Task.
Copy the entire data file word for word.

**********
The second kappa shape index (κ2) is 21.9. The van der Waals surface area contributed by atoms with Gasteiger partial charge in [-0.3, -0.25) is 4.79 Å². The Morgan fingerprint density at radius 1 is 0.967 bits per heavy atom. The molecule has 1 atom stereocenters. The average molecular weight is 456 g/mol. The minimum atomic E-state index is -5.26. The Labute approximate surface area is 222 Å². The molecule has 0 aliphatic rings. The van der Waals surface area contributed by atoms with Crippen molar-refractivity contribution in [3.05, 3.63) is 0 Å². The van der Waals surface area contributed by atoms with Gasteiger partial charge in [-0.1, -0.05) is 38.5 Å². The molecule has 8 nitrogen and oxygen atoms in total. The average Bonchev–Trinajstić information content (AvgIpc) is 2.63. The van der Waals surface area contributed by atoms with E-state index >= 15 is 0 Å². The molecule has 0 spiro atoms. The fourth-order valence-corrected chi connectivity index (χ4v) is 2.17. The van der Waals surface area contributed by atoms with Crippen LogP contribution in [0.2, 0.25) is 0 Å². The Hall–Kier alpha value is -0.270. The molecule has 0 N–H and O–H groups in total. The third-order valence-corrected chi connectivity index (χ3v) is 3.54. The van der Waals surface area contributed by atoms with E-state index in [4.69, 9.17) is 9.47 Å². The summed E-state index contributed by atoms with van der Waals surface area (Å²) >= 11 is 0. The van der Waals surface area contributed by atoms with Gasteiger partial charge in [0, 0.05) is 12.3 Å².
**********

The second kappa shape index (κ2) is 21.9. The van der Waals surface area contributed by atoms with Gasteiger partial charge in [-0.3, -0.25) is 4.79 Å². The Morgan fingerprint density at radius 1 is 0.967 bits per heavy atom. The molecule has 1 atom stereocenters. The average molecular weight is 456 g/mol. The minimum atomic E-state index is -5.26. The Labute approximate surface area is 222 Å². The molecule has 0 aliphatic rings. The van der Waals surface area contributed by atoms with Crippen molar-refractivity contribution in [3.05, 3.63) is 0 Å². The van der Waals surface area contributed by atoms with Gasteiger partial charge in [-0.1, -0.05) is 38.5 Å². The molecule has 8 nitrogen and oxygen atoms in total. The average Bonchev–Trinajstić information content (AvgIpc) is 2.63. The van der Waals surface area contributed by atoms with E-state index >= 15 is 0 Å². The molecule has 0 spiro atoms. The fourth-order valence-corrected chi connectivity index (χ4v) is 2.17. The van der Waals surface area contributed by atoms with Crippen LogP contribution in [0.2, 0.25) is 0 Å². The Hall–Kier alpha value is -0.270. The molecule has 0 N–H and O–H groups in total. The third-order valence-corrected chi connectivity index (χ3v) is 3.54. The van der Waals surface area contributed by atoms with E-state index in [4.69, 9.17) is 9.47 Å². The summed E-state index contributed by atoms with van der Waals surface area (Å²) >= 11 is 0. The van der Waals surface area contributed by atoms with Gasteiger partial charge in [0, 0.05) is 12.3 Å².